By Andrea Shalal
WASHINGTON (Reuters) – The poorest countries in the world face food insecurity and malnutrition due to the coronavirus pandemic, a drop in foreign exchange earnings, export restrictions and the breakdown of supply chains, a senior World Bank official said on Tuesday.
Mari Pangestu, the World Bank’s managing director for development policy, underscored the need for global cooperation to avert food crises in the most vulnerable countries in remarks to an online meeting of agriculture ministers from the Group of 20 major economies.
“Refrain from imposing export restrictions and avoid unnecessary import barriers and build up of stocks,” she said, adding that global grain production and stocks were at near all-time highs, making restrictions unnecessary.
Pangestu told the ministers that concerted national actions, international cooperation and additional funding to shore up agricultural production could limit the risks of food insecurity and malnutrition.
“The G20 accounts for a large share of food trade and hence its actions will have significant global impact,” she said, urging G20 countries to ensure that supply chains for food continue to flow and to prioritize food and food-supply logistics as essential.
Food security emerged as a growing concern during last week’s virtual meetings of the World Bank and the International Monetary Fund with finance ministers from around the world.
In addition to the pandemic, which has triggered the deepest recession since the 1930s, the worst locust plague in decades is decimating millions of hectares of crops as it spreads across Africa, the Middle East, North Africa and South Asia.
Locust swarms have infested 23 countries, according to World Bank data. They have torn through large swathes of food crops in the Horn of Africa, where more than 24 million people are already “food insecure” and 12 million people are internally displaced, the Bank said in a recent blog posting.
The Food and Agriculture Organization of the United Nations estimates that 821 million people, or nearly 11% of the world population, are undernourished, the highest rate since 2011.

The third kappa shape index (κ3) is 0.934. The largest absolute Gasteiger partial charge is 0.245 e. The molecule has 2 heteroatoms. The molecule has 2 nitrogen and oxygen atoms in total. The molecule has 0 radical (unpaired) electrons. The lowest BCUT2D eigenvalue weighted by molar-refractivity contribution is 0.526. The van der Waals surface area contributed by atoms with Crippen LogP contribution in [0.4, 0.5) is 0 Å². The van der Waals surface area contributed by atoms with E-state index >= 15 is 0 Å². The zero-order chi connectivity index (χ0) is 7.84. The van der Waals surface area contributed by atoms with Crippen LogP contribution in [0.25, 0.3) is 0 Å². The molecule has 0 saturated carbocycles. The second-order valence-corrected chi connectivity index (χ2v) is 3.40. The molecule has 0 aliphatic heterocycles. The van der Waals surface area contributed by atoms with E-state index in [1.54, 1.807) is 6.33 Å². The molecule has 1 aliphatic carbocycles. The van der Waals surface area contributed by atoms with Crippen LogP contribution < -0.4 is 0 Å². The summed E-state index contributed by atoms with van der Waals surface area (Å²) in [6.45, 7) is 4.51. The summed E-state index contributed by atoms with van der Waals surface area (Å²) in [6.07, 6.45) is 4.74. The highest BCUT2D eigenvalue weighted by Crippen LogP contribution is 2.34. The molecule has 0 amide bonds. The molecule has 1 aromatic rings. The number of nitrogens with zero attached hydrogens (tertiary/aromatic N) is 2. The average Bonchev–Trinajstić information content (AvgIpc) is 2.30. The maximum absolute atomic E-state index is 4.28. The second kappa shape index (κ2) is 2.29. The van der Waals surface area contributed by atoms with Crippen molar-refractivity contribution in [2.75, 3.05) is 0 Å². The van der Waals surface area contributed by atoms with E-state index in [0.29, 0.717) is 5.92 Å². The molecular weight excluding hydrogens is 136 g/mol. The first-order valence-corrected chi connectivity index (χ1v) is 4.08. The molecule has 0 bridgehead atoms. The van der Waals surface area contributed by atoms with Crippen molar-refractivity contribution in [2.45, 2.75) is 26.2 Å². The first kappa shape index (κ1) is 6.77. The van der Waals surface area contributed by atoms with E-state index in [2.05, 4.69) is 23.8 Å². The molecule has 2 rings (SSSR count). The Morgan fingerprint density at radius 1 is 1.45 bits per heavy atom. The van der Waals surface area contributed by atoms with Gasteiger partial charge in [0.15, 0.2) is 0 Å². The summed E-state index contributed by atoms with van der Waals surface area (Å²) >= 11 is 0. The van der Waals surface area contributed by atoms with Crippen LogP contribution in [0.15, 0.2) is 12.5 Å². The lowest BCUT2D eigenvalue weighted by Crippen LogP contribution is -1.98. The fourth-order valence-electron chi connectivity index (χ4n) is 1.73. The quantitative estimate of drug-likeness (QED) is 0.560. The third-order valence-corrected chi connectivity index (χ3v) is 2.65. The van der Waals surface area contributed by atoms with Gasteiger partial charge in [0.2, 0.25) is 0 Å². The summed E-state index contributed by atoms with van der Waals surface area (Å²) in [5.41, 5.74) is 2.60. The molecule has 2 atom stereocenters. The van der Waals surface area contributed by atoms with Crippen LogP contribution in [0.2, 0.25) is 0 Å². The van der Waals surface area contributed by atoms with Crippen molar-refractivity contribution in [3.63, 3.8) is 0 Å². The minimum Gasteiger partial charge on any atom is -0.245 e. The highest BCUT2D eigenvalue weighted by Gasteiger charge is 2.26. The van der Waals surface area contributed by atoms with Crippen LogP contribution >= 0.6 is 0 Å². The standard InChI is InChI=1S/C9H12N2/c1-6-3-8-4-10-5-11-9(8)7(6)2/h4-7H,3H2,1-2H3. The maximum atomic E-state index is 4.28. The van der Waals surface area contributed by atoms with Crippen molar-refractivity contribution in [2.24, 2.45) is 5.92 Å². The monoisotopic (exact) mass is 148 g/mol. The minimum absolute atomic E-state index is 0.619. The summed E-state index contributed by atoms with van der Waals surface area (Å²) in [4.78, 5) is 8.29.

Pangestu said the Bank, which is making $160 billion available to respond to the pandemic over the next 15 months, is working closely with countries and international partners to monitor food supplies, and how the loss of income is impacting people’s ability to buy food.
She said it was critical to leverage community-based groups to distribute food, and implement social protection programs for the world’s poorest. Digital technologies could also help monitor harvest conditions and link producers with consumers.
Up to 80% of the workforce in some of the poorest countries are both producers and net consumers in the agricultural and food sectors, she said, underscoring the need to make food supply a priority.
“Let’s not repeat what happened in 2008 when trade restrictions amplified world food price spikes and caused 130-155 million more people to fall below the poverty line, especially in the most vulnerable countries,” Pangestu said.
G20 agriculture and food ministers agreed at a virtual meeting on Tuesday that emergency measures to contain the spread of the pandemic must not create “unnecessary barriers to trade or disruption to global food supply chains.”
(Reporting by Andrea Shalal, Editing by Franklin Paul and Paul Simao)